Saturday 26 January 2019

Playtime [1967]

With Playtime – the 3rd in his 4-film series, following Monsieur Hulot’s Holiday and Mon Oncle, and preceding Trafic – the mercurial French maverick Jacques Tati created his grandest masterpiece while also jeopardizing his filmmaking career in the process. In this dazzling and insanely uncompromising existential and cinematic, Tati concocted a trenchant, darkly funny and subtly lamenting satire on the absurdist extent of the irrepressible invasion of technology, urbanization and modernity into our lives. The resulting work, achieved through elaborately conceived and exorbitantly expensive sets known as ‘Tativille’ (which caused severe budget overruns and production delays), painted a dystopian picture of a near-future Paris. The ravishingly photographed film – shot in muted color palettes and making exquisite use of reflections and visual deceptions – begins with an extraordinary low-key section with Tati’s indelible and bemused protagonist, Hulot, trapped in a maze-like, hyper-modernist all-glass office space trying, in futility, to get in touch with the man (Georges Montant) he’s come to meet. However that, and a couple of subsequent idiosyncratic sections apart – wandering across a bizarre Trade Exhibition, and getting invited into a ludicrously impersonal studio apartment of an old friend – Hulot became almost a side-character in the fabulous restaurant sequence that comprised nearly the entire second half. An upscale restaurant, which isn’t really ready for its opening night, formed the melting pot for all the key characters introduced in prior sequences – including a wide-eyed tourist (Barbara Dennek) who wants to capture the real joys of Paris and who Hulot develops a soft spot for – as it spectacularly falls apart, albeit oblivious to the gregarious and intoxicated patrons swirling in mad anarchy, and provided for an array of hilarious and ingenious gags.

p.s. This is a revisit. My earlier review of the film can be found here.

Director: Jacques Tati
Genre: Comedy/Satire/Avant-Garde Film
Language: French
Country: France

Saturday 19 January 2019

Mon Oncle [1958]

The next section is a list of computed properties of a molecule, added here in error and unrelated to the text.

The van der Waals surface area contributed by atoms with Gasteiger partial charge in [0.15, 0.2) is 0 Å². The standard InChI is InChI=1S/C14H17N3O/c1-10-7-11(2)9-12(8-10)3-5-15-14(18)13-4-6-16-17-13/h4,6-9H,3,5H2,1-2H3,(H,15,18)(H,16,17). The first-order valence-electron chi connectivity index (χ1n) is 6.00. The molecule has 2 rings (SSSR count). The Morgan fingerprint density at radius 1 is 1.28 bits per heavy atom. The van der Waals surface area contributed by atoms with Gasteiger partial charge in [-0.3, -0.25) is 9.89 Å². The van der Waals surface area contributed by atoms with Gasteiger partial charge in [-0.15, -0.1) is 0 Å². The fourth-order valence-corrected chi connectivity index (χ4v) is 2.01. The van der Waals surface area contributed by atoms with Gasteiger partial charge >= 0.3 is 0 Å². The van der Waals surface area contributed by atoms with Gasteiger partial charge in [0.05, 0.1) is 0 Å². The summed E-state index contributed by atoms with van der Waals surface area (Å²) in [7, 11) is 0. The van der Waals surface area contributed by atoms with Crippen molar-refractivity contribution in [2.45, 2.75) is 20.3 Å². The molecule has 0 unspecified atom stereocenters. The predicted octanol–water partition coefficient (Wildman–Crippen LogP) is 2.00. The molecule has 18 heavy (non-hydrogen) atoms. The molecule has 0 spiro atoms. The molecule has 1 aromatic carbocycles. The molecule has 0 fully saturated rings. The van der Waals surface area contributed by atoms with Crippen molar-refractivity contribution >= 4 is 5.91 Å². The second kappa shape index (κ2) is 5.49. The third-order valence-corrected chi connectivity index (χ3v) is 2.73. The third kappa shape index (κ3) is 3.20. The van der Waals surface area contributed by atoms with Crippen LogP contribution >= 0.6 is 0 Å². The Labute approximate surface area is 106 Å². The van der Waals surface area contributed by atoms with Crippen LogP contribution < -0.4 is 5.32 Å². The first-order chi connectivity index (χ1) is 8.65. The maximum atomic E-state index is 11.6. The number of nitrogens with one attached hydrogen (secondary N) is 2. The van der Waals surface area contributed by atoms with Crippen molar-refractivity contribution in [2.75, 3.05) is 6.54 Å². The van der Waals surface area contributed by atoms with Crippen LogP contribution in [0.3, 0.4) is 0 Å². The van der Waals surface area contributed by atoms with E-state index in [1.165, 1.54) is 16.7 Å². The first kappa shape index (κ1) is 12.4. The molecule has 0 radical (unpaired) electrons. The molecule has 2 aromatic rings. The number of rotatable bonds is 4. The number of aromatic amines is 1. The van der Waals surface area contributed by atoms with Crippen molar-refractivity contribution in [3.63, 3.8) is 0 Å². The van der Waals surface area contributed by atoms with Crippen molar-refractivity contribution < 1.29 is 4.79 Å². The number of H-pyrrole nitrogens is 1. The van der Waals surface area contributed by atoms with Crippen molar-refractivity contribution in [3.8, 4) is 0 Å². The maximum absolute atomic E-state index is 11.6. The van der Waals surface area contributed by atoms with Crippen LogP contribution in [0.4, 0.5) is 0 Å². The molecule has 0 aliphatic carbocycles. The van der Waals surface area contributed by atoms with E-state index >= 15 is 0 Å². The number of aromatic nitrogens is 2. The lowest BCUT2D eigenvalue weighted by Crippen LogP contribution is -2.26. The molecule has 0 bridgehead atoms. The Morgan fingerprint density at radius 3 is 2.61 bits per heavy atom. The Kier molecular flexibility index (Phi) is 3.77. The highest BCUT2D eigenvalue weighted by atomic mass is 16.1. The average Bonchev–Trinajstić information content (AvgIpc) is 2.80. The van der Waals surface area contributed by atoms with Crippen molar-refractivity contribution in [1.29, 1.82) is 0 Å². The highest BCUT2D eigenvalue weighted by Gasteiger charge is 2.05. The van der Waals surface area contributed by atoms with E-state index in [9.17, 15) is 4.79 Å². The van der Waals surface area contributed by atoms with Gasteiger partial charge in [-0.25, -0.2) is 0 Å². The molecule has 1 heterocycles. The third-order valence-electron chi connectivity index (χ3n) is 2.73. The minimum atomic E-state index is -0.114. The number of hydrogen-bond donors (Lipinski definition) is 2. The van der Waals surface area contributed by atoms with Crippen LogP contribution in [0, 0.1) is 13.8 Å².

The French visual stylist, satirist and comic genius Jacques Tati’s memorable film persona Monsieur Hulot – a gentle, eccentric, gauche, flummoxed, bumbling, perpetually distracted and anachronistic man with an overcoat, pipe, bent posture and distinctive walk – made his first appearance in Monsieur Hulot’s Holiday, though its seeds were already there in Jour de Fête. However, it was in Mon Oncle that Tati’s signature satirizing of an increasingly modernized and impersonal urban milieu, and associated existential incongruities, reached its most fabulous expression – in terms of hilarious and undeniably ingenuous gags and set-pieces, as well as sharp jabs at our getting irrevocably trapped by fancy gadgets, automations, connected homes and in turn not just being stripped of the little pleasures, but also, ironically, losing one’s freedom too. Hulot is the titular uncle of Gérard (Alain Bécourt), a mischievous kid, who lives with his parents – the father (Jean-Pierre Zola) is a senior executive at a huge firm manufacturing plastic pipes, while the mother (Adrienne Servantie) is obsessed with their “smart home” – in Villa Arpel, a hyper-modern, outrageously pretentious and surreal-looking rectangular concrete-and-glass edifice. The Arpels and their idiosyncratic neighbours’ outlandish lives formed droll contradictions to the crumbling, absurd-looking house where Hulot resides and the adjoining chaotic, messy and overcrowded neighbourhood peopled with quirky, carefree folks – a street sweeper who does everything but that, an obese grocer whose decrepit car if over-filled with old instruments, street brawls being settled over drinks in the local tavern, kids having fun by distracting passers-by, etc. The neurotic irreverence of Hulot, who shares a heartwarming relation with Gérard, starts putting into disarray the Arpels’ absurdly meticulous existence, which formed a key tenet of this farcical, colourful and whimsical gem.